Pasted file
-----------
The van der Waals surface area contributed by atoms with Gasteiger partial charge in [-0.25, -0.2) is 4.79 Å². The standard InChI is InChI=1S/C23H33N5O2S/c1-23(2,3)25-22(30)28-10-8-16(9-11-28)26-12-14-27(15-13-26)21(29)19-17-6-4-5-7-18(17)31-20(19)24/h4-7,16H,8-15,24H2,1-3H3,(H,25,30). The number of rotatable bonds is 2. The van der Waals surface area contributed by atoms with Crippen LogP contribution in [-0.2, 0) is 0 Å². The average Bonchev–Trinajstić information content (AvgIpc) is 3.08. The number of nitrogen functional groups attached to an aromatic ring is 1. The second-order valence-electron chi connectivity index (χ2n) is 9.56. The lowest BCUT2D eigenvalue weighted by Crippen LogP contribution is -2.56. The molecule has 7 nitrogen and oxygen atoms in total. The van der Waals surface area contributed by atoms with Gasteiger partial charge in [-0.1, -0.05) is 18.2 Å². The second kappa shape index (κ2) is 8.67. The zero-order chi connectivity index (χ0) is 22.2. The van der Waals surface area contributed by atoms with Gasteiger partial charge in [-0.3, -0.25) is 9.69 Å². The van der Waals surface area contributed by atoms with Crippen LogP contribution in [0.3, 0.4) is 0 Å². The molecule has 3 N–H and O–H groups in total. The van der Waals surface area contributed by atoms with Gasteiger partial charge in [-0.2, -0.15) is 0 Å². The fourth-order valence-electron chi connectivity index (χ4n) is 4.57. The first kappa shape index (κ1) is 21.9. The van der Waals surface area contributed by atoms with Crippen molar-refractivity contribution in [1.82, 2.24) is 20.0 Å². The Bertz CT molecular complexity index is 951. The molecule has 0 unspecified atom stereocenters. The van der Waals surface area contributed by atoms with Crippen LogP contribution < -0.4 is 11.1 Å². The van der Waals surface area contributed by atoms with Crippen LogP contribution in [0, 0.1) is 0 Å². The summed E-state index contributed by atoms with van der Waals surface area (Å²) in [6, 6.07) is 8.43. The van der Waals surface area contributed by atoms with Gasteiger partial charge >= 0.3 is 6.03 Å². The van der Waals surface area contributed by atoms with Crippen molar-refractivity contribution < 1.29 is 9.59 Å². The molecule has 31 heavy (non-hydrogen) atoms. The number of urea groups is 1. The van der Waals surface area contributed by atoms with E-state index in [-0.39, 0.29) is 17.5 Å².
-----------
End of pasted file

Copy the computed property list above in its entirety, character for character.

The van der Waals surface area contributed by atoms with Gasteiger partial charge in [-0.25, -0.2) is 4.79 Å². The standard InChI is InChI=1S/C23H33N5O2S/c1-23(2,3)25-22(30)28-10-8-16(9-11-28)26-12-14-27(15-13-26)21(29)19-17-6-4-5-7-18(17)31-20(19)24/h4-7,16H,8-15,24H2,1-3H3,(H,25,30). The number of rotatable bonds is 2. The van der Waals surface area contributed by atoms with Crippen LogP contribution in [-0.2, 0) is 0 Å². The average Bonchev–Trinajstić information content (AvgIpc) is 3.08. The number of nitrogen functional groups attached to an aromatic ring is 1. The second-order valence-electron chi connectivity index (χ2n) is 9.56. The lowest BCUT2D eigenvalue weighted by Crippen LogP contribution is -2.56. The molecule has 7 nitrogen and oxygen atoms in total. The van der Waals surface area contributed by atoms with Gasteiger partial charge in [-0.1, -0.05) is 18.2 Å². The second kappa shape index (κ2) is 8.67. The zero-order chi connectivity index (χ0) is 22.2. The van der Waals surface area contributed by atoms with Gasteiger partial charge in [-0.3, -0.25) is 9.69 Å². The van der Waals surface area contributed by atoms with Crippen LogP contribution in [0.3, 0.4) is 0 Å². The molecule has 3 N–H and O–H groups in total. The van der Waals surface area contributed by atoms with Gasteiger partial charge in [-0.2, -0.15) is 0 Å². The fourth-order valence-electron chi connectivity index (χ4n) is 4.57. The first kappa shape index (κ1) is 21.9. The van der Waals surface area contributed by atoms with Crippen molar-refractivity contribution in [1.82, 2.24) is 20.0 Å². The Bertz CT molecular complexity index is 951. The molecule has 0 unspecified atom stereocenters. The van der Waals surface area contributed by atoms with Crippen LogP contribution < -0.4 is 11.1 Å². The van der Waals surface area contributed by atoms with Crippen LogP contribution in [0, 0.1) is 0 Å². The summed E-state index contributed by atoms with van der Waals surface area (Å²) in [6, 6.07) is 8.43. The van der Waals surface area contributed by atoms with Gasteiger partial charge >= 0.3 is 6.03 Å². The van der Waals surface area contributed by atoms with Crippen molar-refractivity contribution < 1.29 is 9.59 Å². The molecule has 31 heavy (non-hydrogen) atoms. The number of urea groups is 1. The van der Waals surface area contributed by atoms with E-state index in [-0.39, 0.29) is 17.5 Å².